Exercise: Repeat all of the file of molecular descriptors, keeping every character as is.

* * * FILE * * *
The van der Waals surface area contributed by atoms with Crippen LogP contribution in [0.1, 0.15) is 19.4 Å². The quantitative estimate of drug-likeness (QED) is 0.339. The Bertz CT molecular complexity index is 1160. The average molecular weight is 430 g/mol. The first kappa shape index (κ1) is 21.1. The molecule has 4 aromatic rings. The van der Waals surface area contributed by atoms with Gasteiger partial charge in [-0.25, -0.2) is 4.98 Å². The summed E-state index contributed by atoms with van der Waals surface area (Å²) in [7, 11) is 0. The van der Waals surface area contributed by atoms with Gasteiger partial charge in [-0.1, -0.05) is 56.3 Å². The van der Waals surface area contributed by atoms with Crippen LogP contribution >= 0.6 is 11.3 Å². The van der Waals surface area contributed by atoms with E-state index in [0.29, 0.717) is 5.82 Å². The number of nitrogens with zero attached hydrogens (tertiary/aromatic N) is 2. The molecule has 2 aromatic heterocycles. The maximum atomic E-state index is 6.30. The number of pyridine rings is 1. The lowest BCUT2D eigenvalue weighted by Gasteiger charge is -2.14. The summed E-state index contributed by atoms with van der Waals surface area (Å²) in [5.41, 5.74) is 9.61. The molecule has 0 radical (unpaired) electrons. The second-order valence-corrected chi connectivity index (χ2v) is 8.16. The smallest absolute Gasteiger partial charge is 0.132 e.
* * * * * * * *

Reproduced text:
The van der Waals surface area contributed by atoms with Crippen LogP contribution in [0.1, 0.15) is 19.4 Å². The quantitative estimate of drug-likeness (QED) is 0.339. The Bertz CT molecular complexity index is 1160. The average molecular weight is 430 g/mol. The first kappa shape index (κ1) is 21.1. The molecule has 4 aromatic rings. The van der Waals surface area contributed by atoms with Gasteiger partial charge in [-0.25, -0.2) is 4.98 Å². The summed E-state index contributed by atoms with van der Waals surface area (Å²) in [7, 11) is 0. The van der Waals surface area contributed by atoms with Gasteiger partial charge in [-0.1, -0.05) is 56.3 Å². The van der Waals surface area contributed by atoms with Crippen LogP contribution >= 0.6 is 11.3 Å². The van der Waals surface area contributed by atoms with E-state index in [0.29, 0.717) is 5.82 Å². The number of nitrogens with zero attached hydrogens (tertiary/aromatic N) is 2. The molecule has 2 aromatic heterocycles. The maximum atomic E-state index is 6.30. The number of pyridine rings is 1. The lowest BCUT2D eigenvalue weighted by Gasteiger charge is -2.14. The summed E-state index contributed by atoms with van der Waals surface area (Å²) in [5.41, 5.74) is 9.61. The molecule has 0 radical (unpaired) electrons. The second-order valence-corrected chi connectivity index (χ2v) is 8.16. The smallest absolute Gasteiger partial charge is 0.132 e.